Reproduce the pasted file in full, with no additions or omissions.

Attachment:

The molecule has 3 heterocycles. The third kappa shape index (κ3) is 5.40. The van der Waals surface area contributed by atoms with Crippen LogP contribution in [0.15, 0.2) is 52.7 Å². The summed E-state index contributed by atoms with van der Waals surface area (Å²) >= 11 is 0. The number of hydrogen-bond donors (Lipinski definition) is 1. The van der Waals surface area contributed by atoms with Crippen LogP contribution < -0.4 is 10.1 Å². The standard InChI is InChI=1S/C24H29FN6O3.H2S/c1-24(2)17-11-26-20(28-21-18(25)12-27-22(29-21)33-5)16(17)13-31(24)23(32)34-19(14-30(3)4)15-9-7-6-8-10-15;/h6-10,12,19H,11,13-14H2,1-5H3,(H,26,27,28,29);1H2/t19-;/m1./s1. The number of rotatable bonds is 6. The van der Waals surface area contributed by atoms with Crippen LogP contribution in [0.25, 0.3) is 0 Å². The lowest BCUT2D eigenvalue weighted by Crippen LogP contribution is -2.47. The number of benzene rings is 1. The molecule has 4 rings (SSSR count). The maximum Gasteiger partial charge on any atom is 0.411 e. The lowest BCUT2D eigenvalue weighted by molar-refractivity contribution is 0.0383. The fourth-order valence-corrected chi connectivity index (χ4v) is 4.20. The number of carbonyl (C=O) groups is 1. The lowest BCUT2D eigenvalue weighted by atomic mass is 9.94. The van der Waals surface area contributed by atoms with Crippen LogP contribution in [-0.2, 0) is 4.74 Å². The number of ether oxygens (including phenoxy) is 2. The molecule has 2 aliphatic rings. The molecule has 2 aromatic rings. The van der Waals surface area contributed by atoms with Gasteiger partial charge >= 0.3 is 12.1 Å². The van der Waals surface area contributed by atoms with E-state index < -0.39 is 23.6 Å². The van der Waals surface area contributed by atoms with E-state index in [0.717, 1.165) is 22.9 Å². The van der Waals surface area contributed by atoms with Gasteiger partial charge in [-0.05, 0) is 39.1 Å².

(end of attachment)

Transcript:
The molecule has 3 heterocycles. The third kappa shape index (κ3) is 5.40. The van der Waals surface area contributed by atoms with Crippen LogP contribution in [0.15, 0.2) is 52.7 Å². The summed E-state index contributed by atoms with van der Waals surface area (Å²) >= 11 is 0. The number of hydrogen-bond donors (Lipinski definition) is 1. The van der Waals surface area contributed by atoms with Crippen LogP contribution < -0.4 is 10.1 Å². The standard InChI is InChI=1S/C24H29FN6O3.H2S/c1-24(2)17-11-26-20(28-21-18(25)12-27-22(29-21)33-5)16(17)13-31(24)23(32)34-19(14-30(3)4)15-9-7-6-8-10-15;/h6-10,12,19H,11,13-14H2,1-5H3,(H,26,27,28,29);1H2/t19-;/m1./s1. The number of rotatable bonds is 6. The van der Waals surface area contributed by atoms with Crippen LogP contribution in [0.25, 0.3) is 0 Å². The lowest BCUT2D eigenvalue weighted by Crippen LogP contribution is -2.47. The number of benzene rings is 1. The molecule has 4 rings (SSSR count). The maximum Gasteiger partial charge on any atom is 0.411 e. The lowest BCUT2D eigenvalue weighted by molar-refractivity contribution is 0.0383. The fourth-order valence-corrected chi connectivity index (χ4v) is 4.20. The number of carbonyl (C=O) groups is 1. The lowest BCUT2D eigenvalue weighted by atomic mass is 9.94. The van der Waals surface area contributed by atoms with Crippen LogP contribution in [-0.2, 0) is 4.74 Å². The number of ether oxygens (including phenoxy) is 2. The molecule has 2 aliphatic rings. The molecule has 2 aromatic rings. The van der Waals surface area contributed by atoms with Gasteiger partial charge >= 0.3 is 12.1 Å². The van der Waals surface area contributed by atoms with E-state index < -0.39 is 23.6 Å². The van der Waals surface area contributed by atoms with E-state index in [0.717, 1.165) is 22.9 Å². The van der Waals surface area contributed by atoms with Gasteiger partial charge in [-0.05, 0) is 39.1 Å².